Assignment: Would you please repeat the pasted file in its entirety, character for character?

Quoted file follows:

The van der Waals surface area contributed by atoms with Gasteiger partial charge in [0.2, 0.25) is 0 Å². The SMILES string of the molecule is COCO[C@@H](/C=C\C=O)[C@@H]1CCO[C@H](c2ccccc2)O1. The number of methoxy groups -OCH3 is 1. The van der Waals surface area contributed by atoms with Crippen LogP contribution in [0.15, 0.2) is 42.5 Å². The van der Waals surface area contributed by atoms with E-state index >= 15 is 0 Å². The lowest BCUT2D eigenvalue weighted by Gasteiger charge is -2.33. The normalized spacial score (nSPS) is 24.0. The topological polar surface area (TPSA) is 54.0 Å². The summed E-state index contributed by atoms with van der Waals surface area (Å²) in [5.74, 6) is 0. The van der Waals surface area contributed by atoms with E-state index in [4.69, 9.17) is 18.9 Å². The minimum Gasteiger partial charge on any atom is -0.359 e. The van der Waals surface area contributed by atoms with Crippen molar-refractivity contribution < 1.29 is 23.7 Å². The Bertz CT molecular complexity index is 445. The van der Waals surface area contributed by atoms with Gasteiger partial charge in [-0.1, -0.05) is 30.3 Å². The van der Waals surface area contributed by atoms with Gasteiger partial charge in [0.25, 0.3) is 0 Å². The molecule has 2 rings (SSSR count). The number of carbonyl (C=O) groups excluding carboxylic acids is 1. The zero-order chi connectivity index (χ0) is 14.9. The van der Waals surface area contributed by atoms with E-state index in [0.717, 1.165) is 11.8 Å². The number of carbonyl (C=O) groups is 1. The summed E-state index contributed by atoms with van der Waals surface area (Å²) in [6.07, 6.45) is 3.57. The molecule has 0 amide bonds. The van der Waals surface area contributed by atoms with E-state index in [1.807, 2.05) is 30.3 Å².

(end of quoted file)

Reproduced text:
The van der Waals surface area contributed by atoms with Gasteiger partial charge in [0.2, 0.25) is 0 Å². The SMILES string of the molecule is COCO[C@@H](/C=C\C=O)[C@@H]1CCO[C@H](c2ccccc2)O1. The number of methoxy groups -OCH3 is 1. The van der Waals surface area contributed by atoms with Crippen LogP contribution in [0.15, 0.2) is 42.5 Å². The van der Waals surface area contributed by atoms with E-state index >= 15 is 0 Å². The lowest BCUT2D eigenvalue weighted by Gasteiger charge is -2.33. The normalized spacial score (nSPS) is 24.0. The topological polar surface area (TPSA) is 54.0 Å². The summed E-state index contributed by atoms with van der Waals surface area (Å²) in [5.74, 6) is 0. The van der Waals surface area contributed by atoms with E-state index in [4.69, 9.17) is 18.9 Å². The minimum Gasteiger partial charge on any atom is -0.359 e. The van der Waals surface area contributed by atoms with Crippen molar-refractivity contribution < 1.29 is 23.7 Å². The Bertz CT molecular complexity index is 445. The van der Waals surface area contributed by atoms with Gasteiger partial charge in [-0.1, -0.05) is 30.3 Å². The van der Waals surface area contributed by atoms with Gasteiger partial charge in [0.25, 0.3) is 0 Å². The molecule has 2 rings (SSSR count). The number of carbonyl (C=O) groups excluding carboxylic acids is 1. The zero-order chi connectivity index (χ0) is 14.9. The van der Waals surface area contributed by atoms with E-state index in [0.717, 1.165) is 11.8 Å². The number of carbonyl (C=O) groups is 1. The summed E-state index contributed by atoms with van der Waals surface area (Å²) in [6.07, 6.45) is 3.57. The molecule has 0 amide bonds. The van der Waals surface area contributed by atoms with E-state index in [1.807, 2.05) is 30.3 Å².